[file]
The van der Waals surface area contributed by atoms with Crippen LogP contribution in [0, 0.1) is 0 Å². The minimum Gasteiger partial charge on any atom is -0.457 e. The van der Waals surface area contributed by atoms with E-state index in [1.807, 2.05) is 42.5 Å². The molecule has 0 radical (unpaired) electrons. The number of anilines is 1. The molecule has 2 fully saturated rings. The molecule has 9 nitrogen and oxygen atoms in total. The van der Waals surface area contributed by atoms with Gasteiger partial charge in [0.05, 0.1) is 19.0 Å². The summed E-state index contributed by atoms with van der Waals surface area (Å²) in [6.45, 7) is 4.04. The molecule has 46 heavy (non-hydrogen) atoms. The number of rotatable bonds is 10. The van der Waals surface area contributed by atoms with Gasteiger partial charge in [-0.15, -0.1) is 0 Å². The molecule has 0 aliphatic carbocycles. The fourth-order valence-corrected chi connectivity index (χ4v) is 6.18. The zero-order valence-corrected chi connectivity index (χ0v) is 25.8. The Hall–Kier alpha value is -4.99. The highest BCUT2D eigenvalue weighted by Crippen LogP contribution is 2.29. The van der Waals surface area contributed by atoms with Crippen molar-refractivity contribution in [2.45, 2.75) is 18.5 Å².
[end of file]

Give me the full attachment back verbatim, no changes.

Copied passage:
The van der Waals surface area contributed by atoms with Crippen LogP contribution in [0, 0.1) is 0 Å². The minimum Gasteiger partial charge on any atom is -0.457 e. The van der Waals surface area contributed by atoms with E-state index in [1.807, 2.05) is 42.5 Å². The molecule has 0 radical (unpaired) electrons. The number of anilines is 1. The molecule has 2 fully saturated rings. The molecule has 9 nitrogen and oxygen atoms in total. The van der Waals surface area contributed by atoms with Gasteiger partial charge in [0.05, 0.1) is 19.0 Å². The summed E-state index contributed by atoms with van der Waals surface area (Å²) in [6.45, 7) is 4.04. The molecule has 46 heavy (non-hydrogen) atoms. The number of rotatable bonds is 10. The van der Waals surface area contributed by atoms with Gasteiger partial charge in [-0.15, -0.1) is 0 Å². The molecule has 0 aliphatic carbocycles. The fourth-order valence-corrected chi connectivity index (χ4v) is 6.18. The zero-order valence-corrected chi connectivity index (χ0v) is 25.8. The Hall–Kier alpha value is -4.99. The highest BCUT2D eigenvalue weighted by Crippen LogP contribution is 2.29. The van der Waals surface area contributed by atoms with Crippen molar-refractivity contribution in [2.45, 2.75) is 18.5 Å².